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ObGyns, and US women, are embracing LARCs

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According to the CDC, use of long-acting reversible contraception has increased 5-fold since 2002. Who is using it most often and when?


 

References

Use of long-acting reversible contraception (LARC) has increased nearly 5-fold in the last decade, reported the Centers for Disease Control and Prevention (CDC) in a National Center for Health Statistics (NCHS) Data Brief on the trends in LARC use among US women aged 15 to 44.1

Data from the National Survey of Family Growth indicate that LARCs, which include intrauterine devices (IUDs) and subdermal hormonal implants, are gaining popularity because of their high efficacy in preventing unintended pregnancies. LARCs have demonstrated greater efficacy in preventing unintended pregnancy among all women compared with other contraceptive methods, including the oral contraceptive pill and the transdermal patch.

Age-related trends
For women aged 15 to 44, LARC use doubled between 2002 (1.5%) and the period 2006–2010 (3.8%) and then nearly doubled again for 2011–2013 (7.2%). IUD use increased 83% from the 2006–2010 period (3.5%) to the 2011–2013 period (6.4%). Implant use tripled from 2002 (0.3%) to the 2011–2013 period (0.8%).

LARC use was higher among women aged 25 to 34 than among women aged 15 to 24. The difference in LARC use was not statistically significant between women aged 25 to 34 and women aged 35 to 44.

  • LARC use increased nearly 4-fold for women aged 15 to 24 between 2002 (0.6%) and 2006–2010 (2.3%), and doubled again for 2011–2013 (5.0%).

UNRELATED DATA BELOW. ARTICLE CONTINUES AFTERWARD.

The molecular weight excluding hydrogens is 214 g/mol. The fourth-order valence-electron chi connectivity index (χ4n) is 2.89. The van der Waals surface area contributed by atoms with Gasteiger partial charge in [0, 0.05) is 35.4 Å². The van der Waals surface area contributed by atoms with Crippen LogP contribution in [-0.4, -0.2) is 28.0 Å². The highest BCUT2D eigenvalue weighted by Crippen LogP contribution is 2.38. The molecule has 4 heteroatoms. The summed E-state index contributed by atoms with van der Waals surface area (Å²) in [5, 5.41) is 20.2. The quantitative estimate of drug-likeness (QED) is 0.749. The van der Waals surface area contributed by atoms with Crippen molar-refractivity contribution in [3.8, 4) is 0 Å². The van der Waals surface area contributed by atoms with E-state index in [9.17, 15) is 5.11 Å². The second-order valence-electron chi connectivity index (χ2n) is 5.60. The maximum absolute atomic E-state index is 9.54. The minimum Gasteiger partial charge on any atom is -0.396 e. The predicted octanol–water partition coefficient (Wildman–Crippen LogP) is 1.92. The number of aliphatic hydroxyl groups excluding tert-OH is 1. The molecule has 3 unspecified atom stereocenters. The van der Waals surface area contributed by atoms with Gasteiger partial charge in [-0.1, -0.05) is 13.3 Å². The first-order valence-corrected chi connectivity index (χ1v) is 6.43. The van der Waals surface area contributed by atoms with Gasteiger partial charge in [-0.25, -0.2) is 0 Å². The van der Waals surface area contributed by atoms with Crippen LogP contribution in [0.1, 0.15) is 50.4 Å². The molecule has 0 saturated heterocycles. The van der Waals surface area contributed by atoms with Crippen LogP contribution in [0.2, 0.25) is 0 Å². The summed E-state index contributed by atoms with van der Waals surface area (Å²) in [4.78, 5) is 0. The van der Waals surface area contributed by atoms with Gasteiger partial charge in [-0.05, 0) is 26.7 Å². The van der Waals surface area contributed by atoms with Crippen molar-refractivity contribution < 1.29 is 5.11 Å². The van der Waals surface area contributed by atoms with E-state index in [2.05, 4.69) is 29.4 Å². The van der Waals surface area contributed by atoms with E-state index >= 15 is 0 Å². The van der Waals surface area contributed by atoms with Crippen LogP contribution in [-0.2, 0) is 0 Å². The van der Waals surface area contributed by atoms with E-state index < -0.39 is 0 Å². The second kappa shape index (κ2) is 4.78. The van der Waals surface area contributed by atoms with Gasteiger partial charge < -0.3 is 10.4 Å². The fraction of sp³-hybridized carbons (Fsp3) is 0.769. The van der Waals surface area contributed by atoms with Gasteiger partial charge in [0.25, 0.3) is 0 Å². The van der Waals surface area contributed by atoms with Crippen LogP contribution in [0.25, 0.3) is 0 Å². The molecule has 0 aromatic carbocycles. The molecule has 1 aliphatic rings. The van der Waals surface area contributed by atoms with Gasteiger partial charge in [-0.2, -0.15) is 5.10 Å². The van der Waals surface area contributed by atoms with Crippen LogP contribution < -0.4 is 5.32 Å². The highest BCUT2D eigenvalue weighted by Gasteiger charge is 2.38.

• LARC use almost doubled among women aged 25 to 34 from 2006–2010 to 2011–2013 (5.3% to 11.1%).
  • LARC use tripled between 2002 (1.1%) and 2006–2010 (3.8%) for women aged 35 to 44, and increased to 5.3% in 2011–2013.

Patterns of use by race
Although LARC use tripled for non-Hispanic white women and increased 4-fold for non-Hispanic black women between 2002 and 2006–2010, use among Hispanic women declined 10% during this period. LARC use increased by 129% among Hispanic women and by 128% among non-Hispanic white women from 2006–2010 to 2011–2013. Use of LARCs in non-Hispanic black women increased by 30% during this same period.

Parous vs nulliparous women
Women who have had at least one birth use LARC at a higher rate than women who have had no previous births. During the period 2011–2013, rate of use was 3 times greater among parous (11.0%) women compared with nulliparous (2.8%) women.

  • Among parous women, LARC use increased from 2.4% in 2002 to 6.3% in 2006–2010, and to 10.6% in 2011–2013.
  • In nulliparous women, LARC use increased 10-fold between 2006–2010 and 2011–2013.

For additional information, visit the NCHS Data Brief at http://www.cdc.gov/nchs/data/databriefs/db188.htm

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